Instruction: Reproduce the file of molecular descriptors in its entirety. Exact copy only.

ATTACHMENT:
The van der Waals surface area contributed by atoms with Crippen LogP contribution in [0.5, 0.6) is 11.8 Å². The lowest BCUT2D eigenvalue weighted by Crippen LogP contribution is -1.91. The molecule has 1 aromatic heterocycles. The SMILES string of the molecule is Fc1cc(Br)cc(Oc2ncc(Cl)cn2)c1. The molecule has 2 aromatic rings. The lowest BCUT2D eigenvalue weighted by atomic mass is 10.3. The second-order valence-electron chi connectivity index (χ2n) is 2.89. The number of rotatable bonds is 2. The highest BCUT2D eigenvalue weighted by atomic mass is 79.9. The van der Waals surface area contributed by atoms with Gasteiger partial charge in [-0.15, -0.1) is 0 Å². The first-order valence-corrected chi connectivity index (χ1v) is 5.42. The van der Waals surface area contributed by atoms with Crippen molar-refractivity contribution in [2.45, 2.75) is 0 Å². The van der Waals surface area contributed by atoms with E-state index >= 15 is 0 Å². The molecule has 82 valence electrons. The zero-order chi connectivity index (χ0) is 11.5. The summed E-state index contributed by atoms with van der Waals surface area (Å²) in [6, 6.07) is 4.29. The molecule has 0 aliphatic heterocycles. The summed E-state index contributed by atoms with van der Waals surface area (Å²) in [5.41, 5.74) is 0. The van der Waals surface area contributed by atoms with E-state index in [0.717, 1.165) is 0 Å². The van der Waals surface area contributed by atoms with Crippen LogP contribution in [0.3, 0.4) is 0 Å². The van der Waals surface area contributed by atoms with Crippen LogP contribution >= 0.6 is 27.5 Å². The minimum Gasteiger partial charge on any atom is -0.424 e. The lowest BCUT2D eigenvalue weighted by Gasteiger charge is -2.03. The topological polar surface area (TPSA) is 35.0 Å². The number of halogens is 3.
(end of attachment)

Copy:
The van der Waals surface area contributed by atoms with Crippen LogP contribution in [0.5, 0.6) is 11.8 Å². The lowest BCUT2D eigenvalue weighted by Crippen LogP contribution is -1.91. The molecule has 1 aromatic heterocycles. The SMILES string of the molecule is Fc1cc(Br)cc(Oc2ncc(Cl)cn2)c1. The molecule has 2 aromatic rings. The lowest BCUT2D eigenvalue weighted by atomic mass is 10.3. The second-order valence-electron chi connectivity index (χ2n) is 2.89. The number of rotatable bonds is 2. The highest BCUT2D eigenvalue weighted by atomic mass is 79.9. The van der Waals surface area contributed by atoms with Gasteiger partial charge in [-0.15, -0.1) is 0 Å². The first-order valence-corrected chi connectivity index (χ1v) is 5.42. The van der Waals surface area contributed by atoms with Crippen molar-refractivity contribution in [2.45, 2.75) is 0 Å². The van der Waals surface area contributed by atoms with E-state index >= 15 is 0 Å². The molecule has 82 valence electrons. The zero-order chi connectivity index (χ0) is 11.5. The summed E-state index contributed by atoms with van der Waals surface area (Å²) in [6, 6.07) is 4.29. The molecule has 0 aliphatic heterocycles. The summed E-state index contributed by atoms with van der Waals surface area (Å²) in [5.41, 5.74) is 0. The van der Waals surface area contributed by atoms with E-state index in [0.717, 1.165) is 0 Å². The van der Waals surface area contributed by atoms with Crippen LogP contribution in [0.3, 0.4) is 0 Å². The van der Waals surface area contributed by atoms with Crippen LogP contribution >= 0.6 is 27.5 Å². The minimum Gasteiger partial charge on any atom is -0.424 e. The lowest BCUT2D eigenvalue weighted by Gasteiger charge is -2.03. The topological polar surface area (TPSA) is 35.0 Å². The number of halogens is 3.